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Study: Where Californians Stand on Environmental Issues

by Michael Higham, published

Environmental issues expand beyond the debate on global warming. Important components to the issue include air pollution, energy policy, and methods to curtail the output by emitters. The Public Policy Institute of California (PPIC) conducted a comprehensive survey which detailed Californians' stances on environmental issues. The survey can be found here in its entirety.

The survey delves into government ratings, policy preferences, and regional differences as well as party stances regarding environmental policy. The centerpiece for environmental policy in California is Assembly Bill 32 (AB32). AB32 is a comprehensive law established in 2006 to reduce the state's greenhouse gas emissions.

One original feature of the law is the cap-and-trade system. The system sets emissions caps for companies and must be complied with by January 2013. The trade component allows those under the cap to auction the remaining emissions to others wishing to go beyond the cap. Auctioning emission permits will begin in November of this year.

While this brand-new law is set in motion very soon, 57% of Californians are unaware of cap-and-trade. When respondents were briefed on the cap-and-trade system, 53% were in favor. Along party lines, support from Independents/Democrats/Republicans are at 44/55/32 percent.

The theory behind cap-and-trade to reduce emissions is not only in the cap. By requiring emission permits to be bought, it is supposed to motivate companies to look for more cost-effective ways to comply with the cap. There is concern that companies in low-income areas will be the main buyer of permits. If this is the case, environmental conditions might worsen disproportionately. Forty-eight percent of Californians believe the cap-and-trade system will do so.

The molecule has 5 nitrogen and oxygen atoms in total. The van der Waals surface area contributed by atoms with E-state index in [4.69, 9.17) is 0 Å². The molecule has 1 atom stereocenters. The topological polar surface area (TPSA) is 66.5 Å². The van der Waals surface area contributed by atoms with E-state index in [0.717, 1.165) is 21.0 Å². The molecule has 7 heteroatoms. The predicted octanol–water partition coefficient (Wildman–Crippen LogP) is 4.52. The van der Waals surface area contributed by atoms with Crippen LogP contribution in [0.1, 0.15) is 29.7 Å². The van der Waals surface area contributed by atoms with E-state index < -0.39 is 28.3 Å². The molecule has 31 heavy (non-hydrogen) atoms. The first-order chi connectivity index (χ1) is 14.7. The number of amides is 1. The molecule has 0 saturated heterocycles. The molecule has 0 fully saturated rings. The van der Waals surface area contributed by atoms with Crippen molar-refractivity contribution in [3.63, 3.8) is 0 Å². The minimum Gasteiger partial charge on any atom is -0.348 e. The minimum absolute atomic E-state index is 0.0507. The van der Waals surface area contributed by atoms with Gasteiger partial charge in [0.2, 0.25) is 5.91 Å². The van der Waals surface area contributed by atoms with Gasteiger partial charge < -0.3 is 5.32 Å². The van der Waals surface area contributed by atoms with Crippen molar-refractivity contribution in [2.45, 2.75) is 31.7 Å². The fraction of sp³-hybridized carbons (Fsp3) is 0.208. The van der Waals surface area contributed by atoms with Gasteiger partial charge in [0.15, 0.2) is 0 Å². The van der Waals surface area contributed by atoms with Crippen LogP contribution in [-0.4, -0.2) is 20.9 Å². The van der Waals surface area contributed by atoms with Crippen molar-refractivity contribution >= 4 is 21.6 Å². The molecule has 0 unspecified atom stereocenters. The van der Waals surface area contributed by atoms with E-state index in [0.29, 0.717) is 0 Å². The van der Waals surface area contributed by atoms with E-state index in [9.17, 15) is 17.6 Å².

Every environmental issue is interconnected and air pollution is a large problem in the eyes of Californians. The survey reports that 64% see air pollution as a problem and 49% say that it poses  serious health risks. This shouldn't be a surprise. California alone ranked 17th in global green house gas emissions in 2006. As for policy solutions, 65% support stricter emission standards on passenger vehicles. While the support is a majority, PPIC says it's the lowest since they began surveying. Stricter emission standards on diesel fueled vehicles and commercial/industrial activity saw higher support at around 70 percent.

"California’s likely voters trust Obama over Romney on global warming policy by a wide margin—even though a majority also say that the federal government is not doing enough to address this issue," President and CEO of PPIC Mark Baldassare concluded.

Of the Independents surveyed, 53% favor President Obama and 37% supported Governor Romney for the 2012 Presidential election. Only 1% of Independents surveyed are looking to support a third-party candidate. In the survey's totality, 51% favor President Obama and 40% favor Governor Romney. The gap widens when asked who to trust on environmental issues alone, showing a 54 versus 33 percent respectively.

Governor of California Jerry Brown was also factored into the survey. Brown's overall approval rating and environmental work approval are at 42% and 39% respectively. Brown is a strong activist on environmental issues and his long record can be found on his official website

This is only scratching the surface on California environmental issues. PPIC provides detailed analysis of their many findings and the survey will help dig deeper into the environmental issues of California and the country.

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